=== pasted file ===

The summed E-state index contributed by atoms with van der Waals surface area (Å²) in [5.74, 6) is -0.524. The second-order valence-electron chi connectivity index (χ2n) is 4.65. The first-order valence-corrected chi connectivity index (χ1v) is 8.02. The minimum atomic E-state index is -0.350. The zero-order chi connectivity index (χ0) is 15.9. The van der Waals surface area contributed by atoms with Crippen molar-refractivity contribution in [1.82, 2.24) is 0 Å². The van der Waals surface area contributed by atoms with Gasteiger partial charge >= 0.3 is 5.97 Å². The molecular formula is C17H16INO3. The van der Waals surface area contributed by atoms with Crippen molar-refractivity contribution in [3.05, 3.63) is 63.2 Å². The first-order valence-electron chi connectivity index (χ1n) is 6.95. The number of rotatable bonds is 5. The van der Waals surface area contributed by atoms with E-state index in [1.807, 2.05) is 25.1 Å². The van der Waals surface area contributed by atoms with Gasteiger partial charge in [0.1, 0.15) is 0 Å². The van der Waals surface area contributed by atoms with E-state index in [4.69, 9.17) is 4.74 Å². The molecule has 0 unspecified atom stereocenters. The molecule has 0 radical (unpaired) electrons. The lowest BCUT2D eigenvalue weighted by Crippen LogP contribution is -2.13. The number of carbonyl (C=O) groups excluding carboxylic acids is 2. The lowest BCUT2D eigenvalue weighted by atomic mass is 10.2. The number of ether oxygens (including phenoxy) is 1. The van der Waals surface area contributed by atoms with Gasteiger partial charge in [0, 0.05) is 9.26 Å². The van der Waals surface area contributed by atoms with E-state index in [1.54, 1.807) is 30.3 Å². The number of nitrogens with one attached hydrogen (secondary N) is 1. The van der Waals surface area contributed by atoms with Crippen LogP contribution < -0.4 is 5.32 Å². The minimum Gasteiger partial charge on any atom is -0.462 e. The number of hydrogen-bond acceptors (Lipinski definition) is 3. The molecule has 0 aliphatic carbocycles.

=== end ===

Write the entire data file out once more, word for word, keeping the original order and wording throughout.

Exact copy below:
The summed E-state index contributed by atoms with van der Waals surface area (Å²) in [5.74, 6) is -0.524. The second-order valence-electron chi connectivity index (χ2n) is 4.65. The first-order valence-corrected chi connectivity index (χ1v) is 8.02. The minimum atomic E-state index is -0.350. The zero-order chi connectivity index (χ0) is 15.9. The van der Waals surface area contributed by atoms with Crippen molar-refractivity contribution in [1.82, 2.24) is 0 Å². The van der Waals surface area contributed by atoms with Gasteiger partial charge >= 0.3 is 5.97 Å². The molecular formula is C17H16INO3. The van der Waals surface area contributed by atoms with Crippen molar-refractivity contribution in [3.05, 3.63) is 63.2 Å². The first-order valence-electron chi connectivity index (χ1n) is 6.95. The number of rotatable bonds is 5. The van der Waals surface area contributed by atoms with E-state index in [1.807, 2.05) is 25.1 Å². The van der Waals surface area contributed by atoms with Gasteiger partial charge in [0.1, 0.15) is 0 Å². The van der Waals surface area contributed by atoms with E-state index in [4.69, 9.17) is 4.74 Å². The molecule has 0 unspecified atom stereocenters. The molecule has 0 radical (unpaired) electrons. The lowest BCUT2D eigenvalue weighted by Crippen LogP contribution is -2.13. The number of carbonyl (C=O) groups excluding carboxylic acids is 2. The lowest BCUT2D eigenvalue weighted by atomic mass is 10.2. The number of ether oxygens (including phenoxy) is 1. The van der Waals surface area contributed by atoms with Gasteiger partial charge in [0, 0.05) is 9.26 Å². The van der Waals surface area contributed by atoms with E-state index in [1.54, 1.807) is 30.3 Å². The number of nitrogens with one attached hydrogen (secondary N) is 1. The van der Waals surface area contributed by atoms with Crippen LogP contribution < -0.4 is 5.32 Å². The minimum Gasteiger partial charge on any atom is -0.462 e. The number of hydrogen-bond acceptors (Lipinski definition) is 3. The molecule has 0 aliphatic carbocycles.